North Carolina women’s basketball head coach Sylvia Hatchell repeatedly made racially offensive remarks and tried to force players to compete through serious injuries, The Washington Post reported Thursday evening.
Hatchell and three of her assistants were placed on paid administrative leave Monday as the university launched an internal review of “the culture of the women’s basketball program and the experience of our student-athletes.” In announcing the review, the school cited “issues raised by student-athletes and others,” but did not specify what those issues were.
The Post report, which cited six parents of current UNC players and another person with knowledge of the investigation, dates the complaints against Hatchell back to the 2017-18 season. During that campaign, Hatchell suggested that the players perform a “war chant” to honor an assistant coach, Tracey Williams-Johnson, with partial Native American ancestry. The report adds that after a win over Howard this past season, Hatchell told her team they would be “hanged from trees with nooses” if they put in a similar performance at their next game against Louisville.
The paper said that parents who were told of Hatchell’s remark differed in their recollection of the coach’s precise words, but agreed that they included “noose” and “tree.” Hatchell’s lawyer, Wade Smith, told the Post that his client said: “They’re going to take a rope and string us up, and hang us out to dry.”
“There is not a racist bone in her body,” Smith said. “A very high percentage of the people who have played for her and who love her are African-American women. She is a terrific coach, and a truly world-class human being.”
According to the Post, parents who met with UNC administrators on March 28 also raised concerns about situations where three players — junior forward Emily Sullivan, freshman guard Kennedy Boyd and redshirt junior guard Stephanie Watts — suffered injuries that were not treated properly. In Sullivan’s case, the paper said. she waited nearly two years to have surgery on an injured shoulder after team doctor Harry Stafford told her the Tar Heels needed her to play and assured her she didn’t need an operation.
The parents of Boyd, who suffered a concussion in an exhibition game prior to this season, reportedly claimed that Hatchell asked their daughter “if she’d had a concussion or if she had brain damage after the freshman missed several weeks of practice. Watts injured her knee during a game in February but was repeatedly put through workouts by Stafford and team trainers in the hope of getting her healthy for postseason play. Prior to an ACC Tournament game, with Watts still hurting, Hatchell allegedly told the player that WNBA scouts were in the crowd and they would “want to see if she can play through pain.”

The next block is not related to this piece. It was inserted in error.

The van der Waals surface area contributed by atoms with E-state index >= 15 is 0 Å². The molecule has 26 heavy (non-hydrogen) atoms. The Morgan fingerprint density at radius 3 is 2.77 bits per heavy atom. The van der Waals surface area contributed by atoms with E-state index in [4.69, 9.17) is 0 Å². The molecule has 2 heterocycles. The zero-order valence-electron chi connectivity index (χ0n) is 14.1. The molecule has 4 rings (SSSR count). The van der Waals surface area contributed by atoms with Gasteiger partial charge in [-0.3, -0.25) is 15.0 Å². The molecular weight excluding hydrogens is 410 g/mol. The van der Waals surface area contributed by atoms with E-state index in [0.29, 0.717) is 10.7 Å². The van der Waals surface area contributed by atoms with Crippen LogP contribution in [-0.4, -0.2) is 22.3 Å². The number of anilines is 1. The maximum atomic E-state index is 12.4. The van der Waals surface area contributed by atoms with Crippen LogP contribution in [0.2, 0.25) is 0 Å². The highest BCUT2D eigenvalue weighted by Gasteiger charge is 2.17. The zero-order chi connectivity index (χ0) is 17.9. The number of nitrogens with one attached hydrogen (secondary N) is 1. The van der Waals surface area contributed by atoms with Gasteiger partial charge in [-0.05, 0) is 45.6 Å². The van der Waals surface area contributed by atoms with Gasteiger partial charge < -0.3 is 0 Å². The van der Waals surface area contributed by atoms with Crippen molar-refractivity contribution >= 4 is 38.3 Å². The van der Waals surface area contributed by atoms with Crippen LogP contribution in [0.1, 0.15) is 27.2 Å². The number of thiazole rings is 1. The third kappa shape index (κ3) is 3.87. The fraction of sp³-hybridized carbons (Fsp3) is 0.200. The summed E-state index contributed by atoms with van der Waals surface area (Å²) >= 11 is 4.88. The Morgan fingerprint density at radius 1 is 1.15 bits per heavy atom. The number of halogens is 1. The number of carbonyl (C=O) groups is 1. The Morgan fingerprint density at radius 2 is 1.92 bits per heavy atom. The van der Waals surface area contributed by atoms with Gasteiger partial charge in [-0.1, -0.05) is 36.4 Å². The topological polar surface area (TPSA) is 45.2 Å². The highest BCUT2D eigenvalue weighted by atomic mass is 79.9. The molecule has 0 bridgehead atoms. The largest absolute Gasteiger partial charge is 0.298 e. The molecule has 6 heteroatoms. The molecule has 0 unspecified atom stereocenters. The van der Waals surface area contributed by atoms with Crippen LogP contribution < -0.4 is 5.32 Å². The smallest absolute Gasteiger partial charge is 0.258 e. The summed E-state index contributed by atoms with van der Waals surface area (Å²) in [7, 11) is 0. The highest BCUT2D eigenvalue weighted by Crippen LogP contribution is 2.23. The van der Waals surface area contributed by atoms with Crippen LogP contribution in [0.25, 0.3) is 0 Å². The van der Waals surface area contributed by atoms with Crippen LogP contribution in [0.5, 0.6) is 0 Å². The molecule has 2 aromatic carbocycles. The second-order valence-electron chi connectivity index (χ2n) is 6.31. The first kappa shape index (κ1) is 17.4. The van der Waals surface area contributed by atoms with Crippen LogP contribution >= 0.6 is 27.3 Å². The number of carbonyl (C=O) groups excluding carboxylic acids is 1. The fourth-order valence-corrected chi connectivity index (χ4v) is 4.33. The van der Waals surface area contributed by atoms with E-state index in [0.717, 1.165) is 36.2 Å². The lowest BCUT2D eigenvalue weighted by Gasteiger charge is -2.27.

The Raleigh News & Observer reported Thursday night that Boyd and Watts have entered their names in the NCAA’s transfer portal, indicating they are looking at other schools. The paper reported that Sullivan had also put her name in the portal this past February, but later withdrew it. Redshirt sophomore guard Jocelyn Jones and redshirt junior guard Destinee Walker have also put their names in the transfer portal, the paper reported.
“As we announced on Monday, we have a review underway to assess the culture of our women’s basketball program and the experience of our student-athletes,” university spokesman Steve Kirschner told Fox News in an email when asked about the report. “We will have no further comment until the review is complete and we have all the facts. Carolina is committed to the well-being of our student-athletes and to ensuring that they have the best experience possible and in and outside of competition.”
Hatchell did not respond to requests for comment from Fox News but said in a statement Monday that she would cooperate fully with the review.
“I’ve had the privilege of coaching more than 200 young women during my 44 years in basketball,” Hatchell said. “My goal has always been to help them become the very best people they can be, on the basketball court and in life.
“I love each and every one of the players I’ve coached and would do anything to encourage and support them. They are like family to me. I love them all.”
The Associated Press contributed to this report.
By Samuel Chamberlain